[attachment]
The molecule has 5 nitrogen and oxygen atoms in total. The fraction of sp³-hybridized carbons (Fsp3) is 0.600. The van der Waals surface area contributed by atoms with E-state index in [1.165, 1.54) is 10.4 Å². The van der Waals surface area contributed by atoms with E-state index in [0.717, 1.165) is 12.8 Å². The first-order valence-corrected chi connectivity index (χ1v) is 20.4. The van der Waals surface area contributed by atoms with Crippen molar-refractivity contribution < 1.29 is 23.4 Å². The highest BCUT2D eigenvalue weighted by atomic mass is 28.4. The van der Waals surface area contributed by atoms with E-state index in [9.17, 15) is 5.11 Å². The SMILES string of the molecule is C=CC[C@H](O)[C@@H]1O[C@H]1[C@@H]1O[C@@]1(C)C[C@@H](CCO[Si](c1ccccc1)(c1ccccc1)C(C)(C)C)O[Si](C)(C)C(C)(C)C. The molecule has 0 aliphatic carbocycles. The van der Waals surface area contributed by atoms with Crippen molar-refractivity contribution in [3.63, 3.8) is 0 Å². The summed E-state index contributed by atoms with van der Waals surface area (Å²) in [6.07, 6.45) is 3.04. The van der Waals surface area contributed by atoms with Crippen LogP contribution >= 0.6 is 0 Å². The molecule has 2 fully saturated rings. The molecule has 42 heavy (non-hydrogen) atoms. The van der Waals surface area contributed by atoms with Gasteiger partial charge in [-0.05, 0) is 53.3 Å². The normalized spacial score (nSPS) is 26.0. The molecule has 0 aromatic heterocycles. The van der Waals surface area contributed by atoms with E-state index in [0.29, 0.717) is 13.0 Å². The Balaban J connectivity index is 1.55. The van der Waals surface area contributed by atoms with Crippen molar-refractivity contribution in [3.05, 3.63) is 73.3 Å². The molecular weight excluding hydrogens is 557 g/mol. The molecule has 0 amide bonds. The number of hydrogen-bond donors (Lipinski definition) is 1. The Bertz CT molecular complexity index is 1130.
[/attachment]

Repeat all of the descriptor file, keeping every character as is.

The molecule has 5 nitrogen and oxygen atoms in total. The fraction of sp³-hybridized carbons (Fsp3) is 0.600. The van der Waals surface area contributed by atoms with E-state index in [1.165, 1.54) is 10.4 Å². The van der Waals surface area contributed by atoms with E-state index in [0.717, 1.165) is 12.8 Å². The first-order valence-corrected chi connectivity index (χ1v) is 20.4. The van der Waals surface area contributed by atoms with Crippen molar-refractivity contribution < 1.29 is 23.4 Å². The highest BCUT2D eigenvalue weighted by atomic mass is 28.4. The van der Waals surface area contributed by atoms with E-state index in [9.17, 15) is 5.11 Å². The SMILES string of the molecule is C=CC[C@H](O)[C@@H]1O[C@H]1[C@@H]1O[C@@]1(C)C[C@@H](CCO[Si](c1ccccc1)(c1ccccc1)C(C)(C)C)O[Si](C)(C)C(C)(C)C. The molecule has 0 aliphatic carbocycles. The van der Waals surface area contributed by atoms with Crippen molar-refractivity contribution in [3.63, 3.8) is 0 Å². The summed E-state index contributed by atoms with van der Waals surface area (Å²) in [6.07, 6.45) is 3.04. The van der Waals surface area contributed by atoms with Crippen LogP contribution >= 0.6 is 0 Å². The molecule has 2 fully saturated rings. The molecule has 42 heavy (non-hydrogen) atoms. The van der Waals surface area contributed by atoms with Gasteiger partial charge in [-0.05, 0) is 53.3 Å². The normalized spacial score (nSPS) is 26.0. The molecule has 0 aromatic heterocycles. The van der Waals surface area contributed by atoms with E-state index in [0.29, 0.717) is 13.0 Å². The Balaban J connectivity index is 1.55. The van der Waals surface area contributed by atoms with Crippen molar-refractivity contribution in [3.05, 3.63) is 73.3 Å². The molecular weight excluding hydrogens is 557 g/mol. The molecule has 0 amide bonds. The number of hydrogen-bond donors (Lipinski definition) is 1. The Bertz CT molecular complexity index is 1130.